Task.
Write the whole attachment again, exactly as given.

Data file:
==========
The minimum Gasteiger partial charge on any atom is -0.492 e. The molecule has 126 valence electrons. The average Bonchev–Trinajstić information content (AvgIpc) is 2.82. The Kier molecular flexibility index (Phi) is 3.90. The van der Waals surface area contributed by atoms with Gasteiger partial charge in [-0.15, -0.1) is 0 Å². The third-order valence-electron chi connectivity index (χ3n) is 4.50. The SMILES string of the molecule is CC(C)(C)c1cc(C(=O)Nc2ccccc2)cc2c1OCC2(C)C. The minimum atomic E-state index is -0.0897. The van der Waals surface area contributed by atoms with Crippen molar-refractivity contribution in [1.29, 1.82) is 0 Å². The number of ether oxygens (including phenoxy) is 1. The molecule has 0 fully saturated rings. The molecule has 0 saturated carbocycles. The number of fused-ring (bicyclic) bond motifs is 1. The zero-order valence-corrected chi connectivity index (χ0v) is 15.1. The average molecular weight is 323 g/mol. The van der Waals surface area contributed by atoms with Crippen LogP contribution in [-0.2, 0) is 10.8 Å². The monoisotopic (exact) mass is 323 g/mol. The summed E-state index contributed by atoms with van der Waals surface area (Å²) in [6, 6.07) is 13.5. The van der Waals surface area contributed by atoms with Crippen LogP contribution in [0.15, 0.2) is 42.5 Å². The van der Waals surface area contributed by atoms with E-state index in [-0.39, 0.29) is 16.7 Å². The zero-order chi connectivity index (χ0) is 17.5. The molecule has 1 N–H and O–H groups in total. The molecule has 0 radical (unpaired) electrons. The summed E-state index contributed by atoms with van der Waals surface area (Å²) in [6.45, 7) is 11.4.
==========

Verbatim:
The minimum Gasteiger partial charge on any atom is -0.492 e. The molecule has 126 valence electrons. The average Bonchev–Trinajstić information content (AvgIpc) is 2.82. The Kier molecular flexibility index (Phi) is 3.90. The van der Waals surface area contributed by atoms with Gasteiger partial charge in [-0.15, -0.1) is 0 Å². The third-order valence-electron chi connectivity index (χ3n) is 4.50. The SMILES string of the molecule is CC(C)(C)c1cc(C(=O)Nc2ccccc2)cc2c1OCC2(C)C. The minimum atomic E-state index is -0.0897. The van der Waals surface area contributed by atoms with Crippen molar-refractivity contribution in [1.29, 1.82) is 0 Å². The number of ether oxygens (including phenoxy) is 1. The molecule has 0 fully saturated rings. The molecule has 0 saturated carbocycles. The number of fused-ring (bicyclic) bond motifs is 1. The zero-order valence-corrected chi connectivity index (χ0v) is 15.1. The average molecular weight is 323 g/mol. The van der Waals surface area contributed by atoms with Crippen LogP contribution in [-0.2, 0) is 10.8 Å². The monoisotopic (exact) mass is 323 g/mol. The summed E-state index contributed by atoms with van der Waals surface area (Å²) in [6, 6.07) is 13.5. The van der Waals surface area contributed by atoms with Crippen LogP contribution in [0.15, 0.2) is 42.5 Å². The van der Waals surface area contributed by atoms with E-state index in [-0.39, 0.29) is 16.7 Å². The zero-order chi connectivity index (χ0) is 17.5. The molecule has 1 N–H and O–H groups in total. The molecule has 0 radical (unpaired) electrons. The summed E-state index contributed by atoms with van der Waals surface area (Å²) in [6.45, 7) is 11.4.